BMC Buys to Boost Service Desk Software

BMC Software moved to boost its service desk software by acquiring KMXperts, which makes software that helps IT service and customer support centers run better.

The software, a knowledge database application, will help automate problem fixes and answer customer questions, said Jim Grant, general manager of the Service Management Business Unit at BMC Software.

The idea is to reduce dependency on staff and improve customer service, putting the onus of resolving incidents more quickly and reducing call volume and duration on software instead of people.

To make this happen, KMXperts employs online self-service options and natural language queries to decrease the number of issues that must be handled by service desk staff. The idea is to help employees or customers resolve problems at any point in time during any day, thus boosting customer service.

“You can imagine that people at a help desk or customer support center are
much more efficient by having immediate access through a search engine and
knowledge data base software to access quick answers to questions,” Grant
said in an interview.

“The ultimate goal is that if a customer has an issue they can go online and
solve that issue without human intervention,” he said. “Many of our BMC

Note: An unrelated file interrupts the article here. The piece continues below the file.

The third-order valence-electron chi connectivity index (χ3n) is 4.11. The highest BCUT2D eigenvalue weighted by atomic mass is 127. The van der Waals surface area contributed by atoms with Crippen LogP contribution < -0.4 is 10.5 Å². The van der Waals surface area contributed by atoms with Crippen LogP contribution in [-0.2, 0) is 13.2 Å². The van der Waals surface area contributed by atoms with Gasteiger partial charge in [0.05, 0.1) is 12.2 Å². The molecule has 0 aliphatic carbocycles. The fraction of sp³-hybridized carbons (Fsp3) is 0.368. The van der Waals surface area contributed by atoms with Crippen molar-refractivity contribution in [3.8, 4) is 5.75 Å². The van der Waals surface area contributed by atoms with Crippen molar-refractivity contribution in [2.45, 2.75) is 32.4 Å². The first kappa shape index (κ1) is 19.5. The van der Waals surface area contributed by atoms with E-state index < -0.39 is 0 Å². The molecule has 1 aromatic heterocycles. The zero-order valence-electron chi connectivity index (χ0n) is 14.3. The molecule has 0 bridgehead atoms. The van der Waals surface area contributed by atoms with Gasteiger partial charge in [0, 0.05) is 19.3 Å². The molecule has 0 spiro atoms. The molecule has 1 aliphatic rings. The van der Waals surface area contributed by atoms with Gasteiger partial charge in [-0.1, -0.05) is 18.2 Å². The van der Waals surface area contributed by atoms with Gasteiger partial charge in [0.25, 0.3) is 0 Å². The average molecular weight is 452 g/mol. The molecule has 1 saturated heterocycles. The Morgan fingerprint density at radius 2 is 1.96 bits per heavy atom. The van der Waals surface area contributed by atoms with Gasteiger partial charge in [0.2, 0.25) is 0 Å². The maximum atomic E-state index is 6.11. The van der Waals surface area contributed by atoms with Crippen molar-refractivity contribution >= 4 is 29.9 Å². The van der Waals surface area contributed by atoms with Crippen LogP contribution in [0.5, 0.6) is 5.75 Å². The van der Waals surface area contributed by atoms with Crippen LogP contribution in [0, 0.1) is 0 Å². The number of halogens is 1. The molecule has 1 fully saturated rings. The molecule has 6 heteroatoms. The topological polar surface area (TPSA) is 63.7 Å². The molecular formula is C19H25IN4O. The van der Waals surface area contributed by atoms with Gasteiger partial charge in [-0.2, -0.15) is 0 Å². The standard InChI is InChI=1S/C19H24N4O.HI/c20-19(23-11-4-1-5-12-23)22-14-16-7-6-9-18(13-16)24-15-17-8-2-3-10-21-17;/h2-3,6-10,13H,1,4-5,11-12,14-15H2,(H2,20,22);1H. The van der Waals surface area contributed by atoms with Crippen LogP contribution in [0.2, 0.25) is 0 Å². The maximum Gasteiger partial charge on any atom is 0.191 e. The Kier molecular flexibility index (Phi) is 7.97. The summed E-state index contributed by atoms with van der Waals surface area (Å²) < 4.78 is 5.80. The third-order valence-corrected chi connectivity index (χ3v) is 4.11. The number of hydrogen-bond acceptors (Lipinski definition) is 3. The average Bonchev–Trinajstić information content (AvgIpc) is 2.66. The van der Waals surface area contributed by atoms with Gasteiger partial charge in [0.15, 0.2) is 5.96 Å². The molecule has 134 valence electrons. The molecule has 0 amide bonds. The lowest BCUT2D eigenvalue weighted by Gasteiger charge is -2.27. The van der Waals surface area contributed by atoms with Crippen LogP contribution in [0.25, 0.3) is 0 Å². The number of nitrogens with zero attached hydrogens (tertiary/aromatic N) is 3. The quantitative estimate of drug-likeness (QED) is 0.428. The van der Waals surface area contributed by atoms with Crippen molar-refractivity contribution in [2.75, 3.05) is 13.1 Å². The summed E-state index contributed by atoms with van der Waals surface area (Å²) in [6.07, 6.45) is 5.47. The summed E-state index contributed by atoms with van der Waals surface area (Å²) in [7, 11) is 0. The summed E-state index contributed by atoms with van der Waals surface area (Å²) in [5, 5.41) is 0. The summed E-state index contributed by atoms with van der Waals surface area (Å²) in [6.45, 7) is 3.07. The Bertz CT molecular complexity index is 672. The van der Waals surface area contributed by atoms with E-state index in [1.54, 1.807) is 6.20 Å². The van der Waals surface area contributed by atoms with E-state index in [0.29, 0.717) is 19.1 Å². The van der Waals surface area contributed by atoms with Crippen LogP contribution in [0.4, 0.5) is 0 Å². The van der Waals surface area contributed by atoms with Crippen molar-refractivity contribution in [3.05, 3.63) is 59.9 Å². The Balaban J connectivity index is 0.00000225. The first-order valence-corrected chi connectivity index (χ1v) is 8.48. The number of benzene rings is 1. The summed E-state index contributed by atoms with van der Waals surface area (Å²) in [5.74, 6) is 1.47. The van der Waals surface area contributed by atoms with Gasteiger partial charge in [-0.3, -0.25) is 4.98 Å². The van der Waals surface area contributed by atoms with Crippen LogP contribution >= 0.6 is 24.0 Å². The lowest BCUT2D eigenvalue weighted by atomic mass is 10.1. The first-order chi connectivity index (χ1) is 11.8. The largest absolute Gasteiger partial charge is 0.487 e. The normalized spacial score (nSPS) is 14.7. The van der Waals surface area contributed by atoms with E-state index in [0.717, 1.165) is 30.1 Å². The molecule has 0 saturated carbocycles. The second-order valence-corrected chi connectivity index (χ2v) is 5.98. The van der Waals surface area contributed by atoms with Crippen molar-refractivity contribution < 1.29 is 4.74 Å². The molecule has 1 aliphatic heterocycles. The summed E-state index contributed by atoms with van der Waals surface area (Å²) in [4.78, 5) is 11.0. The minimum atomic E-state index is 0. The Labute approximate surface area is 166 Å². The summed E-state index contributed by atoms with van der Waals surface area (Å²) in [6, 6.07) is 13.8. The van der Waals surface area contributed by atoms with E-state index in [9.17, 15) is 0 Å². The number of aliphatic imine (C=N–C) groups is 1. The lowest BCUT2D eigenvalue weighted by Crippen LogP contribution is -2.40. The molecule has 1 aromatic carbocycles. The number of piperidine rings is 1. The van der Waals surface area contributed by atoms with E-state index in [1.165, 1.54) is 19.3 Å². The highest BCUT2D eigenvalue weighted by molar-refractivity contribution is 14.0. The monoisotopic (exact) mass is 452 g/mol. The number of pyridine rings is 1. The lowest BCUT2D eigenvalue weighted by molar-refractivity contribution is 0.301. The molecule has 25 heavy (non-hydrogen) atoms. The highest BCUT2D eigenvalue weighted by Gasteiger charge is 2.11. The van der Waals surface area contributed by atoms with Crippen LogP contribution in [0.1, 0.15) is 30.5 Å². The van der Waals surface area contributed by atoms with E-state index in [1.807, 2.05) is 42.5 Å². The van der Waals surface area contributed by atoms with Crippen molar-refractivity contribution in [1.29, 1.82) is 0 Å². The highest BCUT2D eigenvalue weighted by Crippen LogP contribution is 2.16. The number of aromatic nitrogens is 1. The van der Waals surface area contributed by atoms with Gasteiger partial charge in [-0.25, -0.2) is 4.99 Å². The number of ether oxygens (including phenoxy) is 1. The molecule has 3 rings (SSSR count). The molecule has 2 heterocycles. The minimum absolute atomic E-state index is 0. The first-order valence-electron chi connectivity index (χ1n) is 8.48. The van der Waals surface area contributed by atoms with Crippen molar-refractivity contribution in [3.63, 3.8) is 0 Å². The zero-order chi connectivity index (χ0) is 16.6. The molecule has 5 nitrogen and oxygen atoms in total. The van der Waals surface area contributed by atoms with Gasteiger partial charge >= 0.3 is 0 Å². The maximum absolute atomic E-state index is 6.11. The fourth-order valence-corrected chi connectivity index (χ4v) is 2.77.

customers prefer that because they can rapidly get the answers through
powerful search and navigation capabilities in the database.”

BMC will tuck KMXperts’ service desk software into its portfolio, where it
will help boost the company’s Remedy and Magic service desk software lines.
Privately-held KMXperts has worked with BMC’s Remedy product line since 1998
and BMC has used KMXperts in its own offices since 2003.

Out-of-the-box integrations for BMC Remedy Help Desk and BMC Magic Service
Desk Suite are available today.

A pioneer in business service management, which aligns IT with business
goals, BMC has bought a handful of companies in the last year to make its
portfolio more service-oriented. Other pick-ups include Calendra
and OpenNetwork for identity management and single sign, respectively.

While Houston-based BMC has hung its hopes on business service management,
vendors such as HP, IBM and Computer Associates all have similar strategies
in the works.

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